"We found that the low carb diet was more effective for weight loss," says lead researcher Will Yancy, MD, an assistant professor of medicine at Duke University Medical Center and a research associate at the Veterans Affairs Medical Center in Durham, North Carolina. "The weight loss surprised me, to be honest with you. We also found cholesterol levels seemed to improve more on a low carb diet compared to a low fat diet."
The low carbohydrate group reported more adverse physical effects, such as constipation and headaches, but fewer people dropped out of the low carbohydrate diet than the low fat diet.
The low carbohydrate group was permitted daily unlimited amounts of animal foods (meat, fowl, fish and shellfish); unlimited eggs; 4 ounces of hard cheese; two cups of salad vegetables such as lettuce, spinach or celery; and one cup of low carbohydrate vegetables such as broccoli, cauliflower or squash. They also received daily nutritional supplements recommended by Atkins -- a multivitamin, essential oils, a diet formulation and chromium picolinate. There were no restrictions on total calories, but carbohydrates were kept below 20 grams per day at the start of the diet.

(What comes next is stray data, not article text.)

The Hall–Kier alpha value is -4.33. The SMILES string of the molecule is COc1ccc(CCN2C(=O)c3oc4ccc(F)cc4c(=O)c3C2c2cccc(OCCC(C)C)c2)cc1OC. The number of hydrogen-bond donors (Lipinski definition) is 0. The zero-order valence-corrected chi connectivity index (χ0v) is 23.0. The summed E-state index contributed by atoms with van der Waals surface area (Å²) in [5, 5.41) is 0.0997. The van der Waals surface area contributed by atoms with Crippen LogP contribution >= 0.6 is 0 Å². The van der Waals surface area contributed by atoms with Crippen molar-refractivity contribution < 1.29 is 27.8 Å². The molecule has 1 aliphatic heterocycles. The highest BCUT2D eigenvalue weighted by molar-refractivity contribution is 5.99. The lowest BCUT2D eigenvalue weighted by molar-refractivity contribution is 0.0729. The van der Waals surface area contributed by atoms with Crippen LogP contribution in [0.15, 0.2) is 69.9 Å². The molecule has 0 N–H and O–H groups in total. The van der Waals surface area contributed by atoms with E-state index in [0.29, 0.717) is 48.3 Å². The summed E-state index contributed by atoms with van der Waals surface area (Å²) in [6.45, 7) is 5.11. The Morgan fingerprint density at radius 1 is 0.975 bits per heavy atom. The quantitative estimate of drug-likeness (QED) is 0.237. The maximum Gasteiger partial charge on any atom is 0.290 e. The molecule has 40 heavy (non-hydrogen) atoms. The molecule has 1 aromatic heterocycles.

The low fat, low-cholesterol, low-calorie group followed a diet consisting of less than 30 percent of daily caloric intake from fat; less than 10 percent of calories from saturated fat; and less than 300 milligrams of cholesterol daily. They were also advised to cut back on calories. The recommended daily calorie level was 500 to 1,000 calories less than the participant's maintenance diet -- the calories needed to maintain current weight.
Study participants were encouraged to exercise 30 minutes at least three times per week, but no formal exercise program was provided. Both sets of dieters had group meetings at an outpatient research clinic regularly for six months.
The study builds on earlier results by the Duke University Medical Center researchers showing a low carbohydrate diet can lead to weight loss -- the first study of the low carbohydrate diet since 1980. Dr Yancy and co-investigator Eric Westman, MD, are currently testing whether a low carbohydrate diet can help diabetics control their blood sugar levels.
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